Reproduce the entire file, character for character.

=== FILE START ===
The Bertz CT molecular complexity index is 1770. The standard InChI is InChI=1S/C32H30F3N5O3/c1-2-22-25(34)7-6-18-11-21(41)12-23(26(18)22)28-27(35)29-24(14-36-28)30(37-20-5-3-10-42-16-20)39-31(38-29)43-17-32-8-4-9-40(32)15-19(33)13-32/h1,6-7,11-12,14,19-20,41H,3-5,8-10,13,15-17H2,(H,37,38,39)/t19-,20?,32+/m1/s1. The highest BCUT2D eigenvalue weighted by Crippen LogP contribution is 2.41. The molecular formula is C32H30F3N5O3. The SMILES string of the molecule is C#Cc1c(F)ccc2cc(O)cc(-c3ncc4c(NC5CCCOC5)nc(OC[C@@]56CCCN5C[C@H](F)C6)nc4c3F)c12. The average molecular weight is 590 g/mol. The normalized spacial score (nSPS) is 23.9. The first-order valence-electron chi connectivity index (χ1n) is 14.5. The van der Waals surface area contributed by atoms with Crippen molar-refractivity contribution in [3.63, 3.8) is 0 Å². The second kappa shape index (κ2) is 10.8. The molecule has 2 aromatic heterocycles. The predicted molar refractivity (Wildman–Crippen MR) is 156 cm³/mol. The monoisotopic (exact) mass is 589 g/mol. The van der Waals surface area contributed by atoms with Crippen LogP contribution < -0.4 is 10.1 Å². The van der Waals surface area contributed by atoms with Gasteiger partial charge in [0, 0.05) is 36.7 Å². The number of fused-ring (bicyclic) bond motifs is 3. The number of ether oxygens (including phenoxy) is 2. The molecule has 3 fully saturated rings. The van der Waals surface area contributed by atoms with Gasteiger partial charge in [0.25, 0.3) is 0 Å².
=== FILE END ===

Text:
The Bertz CT molecular complexity index is 1770. The standard InChI is InChI=1S/C32H30F3N5O3/c1-2-22-25(34)7-6-18-11-21(41)12-23(26(18)22)28-27(35)29-24(14-36-28)30(37-20-5-3-10-42-16-20)39-31(38-29)43-17-32-8-4-9-40(32)15-19(33)13-32/h1,6-7,11-12,14,19-20,41H,3-5,8-10,13,15-17H2,(H,37,38,39)/t19-,20?,32+/m1/s1. The highest BCUT2D eigenvalue weighted by Crippen LogP contribution is 2.41. The molecular formula is C32H30F3N5O3. The SMILES string of the molecule is C#Cc1c(F)ccc2cc(O)cc(-c3ncc4c(NC5CCCOC5)nc(OC[C@@]56CCCN5C[C@H](F)C6)nc4c3F)c12. The average molecular weight is 590 g/mol. The normalized spacial score (nSPS) is 23.9. The first-order valence-electron chi connectivity index (χ1n) is 14.5. The van der Waals surface area contributed by atoms with Crippen molar-refractivity contribution in [3.63, 3.8) is 0 Å². The second kappa shape index (κ2) is 10.8. The molecule has 2 aromatic heterocycles. The predicted molar refractivity (Wildman–Crippen MR) is 156 cm³/mol. The monoisotopic (exact) mass is 589 g/mol. The van der Waals surface area contributed by atoms with Crippen LogP contribution < -0.4 is 10.1 Å². The van der Waals surface area contributed by atoms with Gasteiger partial charge in [0, 0.05) is 36.7 Å². The number of fused-ring (bicyclic) bond motifs is 3. The number of ether oxygens (including phenoxy) is 2. The molecule has 3 fully saturated rings. The van der Waals surface area contributed by atoms with Gasteiger partial charge in [0.25, 0.3) is 0 Å².